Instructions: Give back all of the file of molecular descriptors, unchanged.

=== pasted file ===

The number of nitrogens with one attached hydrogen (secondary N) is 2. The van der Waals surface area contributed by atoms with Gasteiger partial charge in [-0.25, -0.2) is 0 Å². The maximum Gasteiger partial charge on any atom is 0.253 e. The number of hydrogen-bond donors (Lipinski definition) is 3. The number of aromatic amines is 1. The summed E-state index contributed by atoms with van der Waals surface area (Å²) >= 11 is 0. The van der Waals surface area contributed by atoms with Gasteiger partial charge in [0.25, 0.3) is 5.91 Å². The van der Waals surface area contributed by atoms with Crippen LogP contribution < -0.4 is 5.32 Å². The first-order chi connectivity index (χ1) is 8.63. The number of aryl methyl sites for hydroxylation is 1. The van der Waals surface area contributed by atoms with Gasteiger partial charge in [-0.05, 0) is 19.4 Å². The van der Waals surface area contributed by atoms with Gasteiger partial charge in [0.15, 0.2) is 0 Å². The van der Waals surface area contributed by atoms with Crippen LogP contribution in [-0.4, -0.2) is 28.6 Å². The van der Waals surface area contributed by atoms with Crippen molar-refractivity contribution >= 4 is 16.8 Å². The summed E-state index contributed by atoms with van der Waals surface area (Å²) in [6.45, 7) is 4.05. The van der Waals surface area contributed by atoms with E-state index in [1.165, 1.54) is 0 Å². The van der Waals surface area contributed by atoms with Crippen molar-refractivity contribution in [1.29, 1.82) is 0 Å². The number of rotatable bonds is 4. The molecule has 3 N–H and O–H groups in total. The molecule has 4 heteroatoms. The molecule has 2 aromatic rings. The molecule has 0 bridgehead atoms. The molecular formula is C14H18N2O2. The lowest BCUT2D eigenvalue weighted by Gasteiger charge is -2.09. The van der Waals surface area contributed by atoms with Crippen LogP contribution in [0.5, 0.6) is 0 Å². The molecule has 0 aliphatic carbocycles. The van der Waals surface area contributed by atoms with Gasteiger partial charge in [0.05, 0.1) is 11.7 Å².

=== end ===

The number of nitrogens with one attached hydrogen (secondary N) is 2. The van der Waals surface area contributed by atoms with Gasteiger partial charge in [-0.25, -0.2) is 0 Å². The maximum Gasteiger partial charge on any atom is 0.253 e. The number of hydrogen-bond donors (Lipinski definition) is 3. The number of aromatic amines is 1. The summed E-state index contributed by atoms with van der Waals surface area (Å²) >= 11 is 0. The van der Waals surface area contributed by atoms with Gasteiger partial charge in [0.25, 0.3) is 5.91 Å². The van der Waals surface area contributed by atoms with Crippen LogP contribution < -0.4 is 5.32 Å². The first-order chi connectivity index (χ1) is 8.63. The number of aryl methyl sites for hydroxylation is 1. The van der Waals surface area contributed by atoms with Gasteiger partial charge in [-0.05, 0) is 19.4 Å². The van der Waals surface area contributed by atoms with Gasteiger partial charge in [0.15, 0.2) is 0 Å². The van der Waals surface area contributed by atoms with Crippen LogP contribution in [-0.4, -0.2) is 28.6 Å². The van der Waals surface area contributed by atoms with Crippen molar-refractivity contribution >= 4 is 16.8 Å². The summed E-state index contributed by atoms with van der Waals surface area (Å²) in [6.45, 7) is 4.05. The van der Waals surface area contributed by atoms with E-state index in [1.165, 1.54) is 0 Å². The van der Waals surface area contributed by atoms with Crippen molar-refractivity contribution in [1.29, 1.82) is 0 Å². The number of rotatable bonds is 4. The molecule has 3 N–H and O–H groups in total. The molecule has 4 heteroatoms. The molecule has 2 aromatic rings. The molecule has 0 bridgehead atoms. The molecular formula is C14H18N2O2. The lowest BCUT2D eigenvalue weighted by Gasteiger charge is -2.09. The van der Waals surface area contributed by atoms with Crippen LogP contribution in [0.5, 0.6) is 0 Å². The molecule has 0 aliphatic carbocycles. The van der Waals surface area contributed by atoms with Gasteiger partial charge in [0.05, 0.1) is 11.7 Å².